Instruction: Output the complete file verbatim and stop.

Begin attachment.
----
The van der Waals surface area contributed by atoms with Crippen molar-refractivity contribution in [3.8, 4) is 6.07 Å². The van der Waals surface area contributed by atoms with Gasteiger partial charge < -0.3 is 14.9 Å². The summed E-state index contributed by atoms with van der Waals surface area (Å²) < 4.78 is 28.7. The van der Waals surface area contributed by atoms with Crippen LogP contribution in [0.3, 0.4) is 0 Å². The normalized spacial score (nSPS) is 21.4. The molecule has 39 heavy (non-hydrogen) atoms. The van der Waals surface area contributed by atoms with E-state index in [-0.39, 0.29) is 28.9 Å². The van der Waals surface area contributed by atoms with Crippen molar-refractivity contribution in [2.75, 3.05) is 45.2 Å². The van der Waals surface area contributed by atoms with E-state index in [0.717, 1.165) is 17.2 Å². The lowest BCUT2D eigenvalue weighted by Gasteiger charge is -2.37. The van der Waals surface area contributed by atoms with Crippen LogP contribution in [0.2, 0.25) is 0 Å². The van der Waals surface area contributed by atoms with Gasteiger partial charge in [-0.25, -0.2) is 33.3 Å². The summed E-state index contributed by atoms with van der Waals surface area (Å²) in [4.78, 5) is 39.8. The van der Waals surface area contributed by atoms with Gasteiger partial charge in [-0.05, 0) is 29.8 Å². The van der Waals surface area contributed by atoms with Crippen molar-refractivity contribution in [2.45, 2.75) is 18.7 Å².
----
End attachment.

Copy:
The van der Waals surface area contributed by atoms with Crippen molar-refractivity contribution in [3.8, 4) is 6.07 Å². The van der Waals surface area contributed by atoms with Gasteiger partial charge < -0.3 is 14.9 Å². The summed E-state index contributed by atoms with van der Waals surface area (Å²) < 4.78 is 28.7. The van der Waals surface area contributed by atoms with Crippen LogP contribution in [0.3, 0.4) is 0 Å². The normalized spacial score (nSPS) is 21.4. The molecule has 39 heavy (non-hydrogen) atoms. The van der Waals surface area contributed by atoms with E-state index in [-0.39, 0.29) is 28.9 Å². The van der Waals surface area contributed by atoms with Crippen molar-refractivity contribution in [2.75, 3.05) is 45.2 Å². The van der Waals surface area contributed by atoms with E-state index in [0.717, 1.165) is 17.2 Å². The lowest BCUT2D eigenvalue weighted by Gasteiger charge is -2.37. The van der Waals surface area contributed by atoms with Crippen LogP contribution in [0.2, 0.25) is 0 Å². The van der Waals surface area contributed by atoms with Gasteiger partial charge in [-0.25, -0.2) is 33.3 Å². The summed E-state index contributed by atoms with van der Waals surface area (Å²) in [4.78, 5) is 39.8. The van der Waals surface area contributed by atoms with Gasteiger partial charge in [-0.05, 0) is 29.8 Å². The van der Waals surface area contributed by atoms with Crippen molar-refractivity contribution in [2.45, 2.75) is 18.7 Å².